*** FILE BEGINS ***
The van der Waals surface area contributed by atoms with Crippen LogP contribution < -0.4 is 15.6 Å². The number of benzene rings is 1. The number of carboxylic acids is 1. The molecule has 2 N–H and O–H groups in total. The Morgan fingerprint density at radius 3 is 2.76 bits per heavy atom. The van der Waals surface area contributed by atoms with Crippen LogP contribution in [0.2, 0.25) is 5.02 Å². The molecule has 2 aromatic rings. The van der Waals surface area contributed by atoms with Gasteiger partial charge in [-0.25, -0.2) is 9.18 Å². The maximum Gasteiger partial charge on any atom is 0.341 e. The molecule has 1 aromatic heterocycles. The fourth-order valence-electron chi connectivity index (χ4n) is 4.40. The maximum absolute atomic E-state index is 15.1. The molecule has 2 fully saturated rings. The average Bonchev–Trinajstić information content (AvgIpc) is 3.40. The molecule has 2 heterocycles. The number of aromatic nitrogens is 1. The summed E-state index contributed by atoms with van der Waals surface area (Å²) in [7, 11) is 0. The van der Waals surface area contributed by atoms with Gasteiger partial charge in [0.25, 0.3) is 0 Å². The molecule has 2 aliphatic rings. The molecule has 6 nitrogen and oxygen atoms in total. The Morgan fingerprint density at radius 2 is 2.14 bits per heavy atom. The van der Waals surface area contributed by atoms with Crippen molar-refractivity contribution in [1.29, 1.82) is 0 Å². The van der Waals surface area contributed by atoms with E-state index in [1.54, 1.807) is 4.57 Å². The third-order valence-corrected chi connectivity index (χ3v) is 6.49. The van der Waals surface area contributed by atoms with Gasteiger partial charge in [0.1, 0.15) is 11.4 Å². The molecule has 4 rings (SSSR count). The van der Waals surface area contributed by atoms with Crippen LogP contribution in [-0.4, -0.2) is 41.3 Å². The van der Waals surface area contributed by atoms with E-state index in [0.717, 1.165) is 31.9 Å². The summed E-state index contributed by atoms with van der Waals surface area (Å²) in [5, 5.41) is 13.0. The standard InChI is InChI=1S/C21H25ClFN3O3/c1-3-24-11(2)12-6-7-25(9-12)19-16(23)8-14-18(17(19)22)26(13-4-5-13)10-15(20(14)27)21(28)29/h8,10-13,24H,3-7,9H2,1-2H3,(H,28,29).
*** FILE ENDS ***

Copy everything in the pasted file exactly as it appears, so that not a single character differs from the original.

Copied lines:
The van der Waals surface area contributed by atoms with Crippen LogP contribution < -0.4 is 15.6 Å². The number of benzene rings is 1. The number of carboxylic acids is 1. The molecule has 2 N–H and O–H groups in total. The Morgan fingerprint density at radius 3 is 2.76 bits per heavy atom. The van der Waals surface area contributed by atoms with Crippen LogP contribution in [0.2, 0.25) is 5.02 Å². The molecule has 2 aromatic rings. The van der Waals surface area contributed by atoms with Gasteiger partial charge in [-0.25, -0.2) is 9.18 Å². The maximum Gasteiger partial charge on any atom is 0.341 e. The molecule has 1 aromatic heterocycles. The fourth-order valence-electron chi connectivity index (χ4n) is 4.40. The maximum absolute atomic E-state index is 15.1. The molecule has 2 fully saturated rings. The average Bonchev–Trinajstić information content (AvgIpc) is 3.40. The molecule has 2 heterocycles. The number of aromatic nitrogens is 1. The summed E-state index contributed by atoms with van der Waals surface area (Å²) in [7, 11) is 0. The van der Waals surface area contributed by atoms with Gasteiger partial charge in [0.25, 0.3) is 0 Å². The molecule has 2 aliphatic rings. The molecule has 6 nitrogen and oxygen atoms in total. The Morgan fingerprint density at radius 2 is 2.14 bits per heavy atom. The van der Waals surface area contributed by atoms with Crippen molar-refractivity contribution in [1.29, 1.82) is 0 Å². The van der Waals surface area contributed by atoms with E-state index in [1.54, 1.807) is 4.57 Å². The third-order valence-corrected chi connectivity index (χ3v) is 6.49. The van der Waals surface area contributed by atoms with Gasteiger partial charge in [0.1, 0.15) is 11.4 Å². The molecule has 4 rings (SSSR count). The van der Waals surface area contributed by atoms with Crippen LogP contribution in [-0.4, -0.2) is 41.3 Å². The van der Waals surface area contributed by atoms with E-state index in [0.717, 1.165) is 31.9 Å². The summed E-state index contributed by atoms with van der Waals surface area (Å²) in [5, 5.41) is 13.0. The standard InChI is InChI=1S/C21H25ClFN3O3/c1-3-24-11(2)12-6-7-25(9-12)19-16(23)8-14-18(17(19)22)26(13-4-5-13)10-15(20(14)27)21(28)29/h8,10-13,24H,3-7,9H2,1-2H3,(H,28,29).